` Spain’s Olive Oil Farmers Call for Probe Into Price Manipulation - Olive Oil Times

Spain’s Olive Oil Farmers Call for Probe Into Price Manipulation

May. 2, 2013
Julie Butler

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COAG Jaén General Secretary Juan Luis Ávila

Alleged price manip­u­la­tion by olive oil dis­trib­u­tors should be probed by Spain’s com­pe­ti­tion watch­dog, one of the country’s main farm unions says.

COAG said its lawyers were prepar­ing data to present to the National Competition Commission (CNC) next week to back the call for an inquiry.

COAG-Jaén General Secretary Juan Luis Ávila Castro told Olive Oil Times the fact that ex-mill prices were falling amid Spain’s worst har­vest in 20 years and very low stocks, was telling.

The cur­rent sit­u­a­tion doesn’t reflect free oper­a­tion of the law of sup­ply and demand, it arouses sus­pi­cion that the few, big com­pa­nies dom­i­nat­ing dis­tri­b­u­tion may be jointly agree­ing not to buy at cer­tain times so as to push down the whole­sale price — and that’s ille­gal,” he claimed.

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As they expect the next har­vest to be a plen­ti­ful one — some­thing we doubt due to the unsea­son­able snow­fall of late — and they know farm­ers are at their limit, we think they’ll try to hold off buy­ing again here until later this month or June, by when the coop­er­a­tives will be ready to prac­ti­cally give away their oil.”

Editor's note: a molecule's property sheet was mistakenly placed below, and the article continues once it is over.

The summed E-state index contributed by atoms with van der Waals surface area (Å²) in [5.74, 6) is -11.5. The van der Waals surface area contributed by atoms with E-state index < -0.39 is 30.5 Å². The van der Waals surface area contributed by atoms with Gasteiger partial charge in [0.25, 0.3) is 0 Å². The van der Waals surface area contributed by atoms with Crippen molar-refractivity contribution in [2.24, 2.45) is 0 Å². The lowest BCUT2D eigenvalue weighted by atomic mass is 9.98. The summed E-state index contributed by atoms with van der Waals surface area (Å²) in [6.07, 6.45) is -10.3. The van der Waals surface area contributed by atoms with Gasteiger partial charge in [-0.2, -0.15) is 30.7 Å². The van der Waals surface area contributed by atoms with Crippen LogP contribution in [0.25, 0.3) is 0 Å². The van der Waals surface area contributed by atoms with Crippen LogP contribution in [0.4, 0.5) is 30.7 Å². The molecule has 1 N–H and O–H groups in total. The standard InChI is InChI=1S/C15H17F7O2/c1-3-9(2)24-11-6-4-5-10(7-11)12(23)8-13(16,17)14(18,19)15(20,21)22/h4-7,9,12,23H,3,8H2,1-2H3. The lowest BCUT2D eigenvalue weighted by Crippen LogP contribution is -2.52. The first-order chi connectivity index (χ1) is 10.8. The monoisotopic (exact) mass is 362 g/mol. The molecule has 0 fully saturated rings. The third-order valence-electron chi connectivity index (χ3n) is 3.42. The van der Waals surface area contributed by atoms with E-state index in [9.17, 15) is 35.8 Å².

The sup­ply of cheaper olive oil from Morocco, Algeria and Greece was now dry­ing up, Ávila said.

What we can do is offer clear data to the CNC, whose role it is to inves­ti­gate whether there may be any strat­egy shared by com­pa­nies to act counter to the law of sup­ply and demand,” he said.

According to Spain’s POOLred price obser­va­tory, the aver­age ex-mill price for olive oil in Spain for the last week of April was €2.69 a kilo, down from €2.83 in the last week of March and €2.86 at the end of January but still well above €1.67 early last July when prices started to recover in Spain after sev­eral years at rock bottom.

Farmers strug­gling

Ávila said that after the pre­vi­ous three sea­sons with far­m­gate prices below the cost of pro­duc­tion, farm­ers had no sav­ings left and were now pay­ing more for fer­til­izer, fuel and electricity.

The price of olive oil farms has halved and there are lots on the mar­ket — many peo­ple are in finan­cial ruin,” he said.

Also, many farm­ers had stopped pay­ing their annual con­tri­bu­tions aver­ag­ing about €600/ha for com­mu­nal irri­ga­tion schemes. Which pre­sum­ably means their water will be cut off and they’ll end up in a very dif­fi­cult sit­u­a­tion given their trees are used to irri­ga­tion,” he said.

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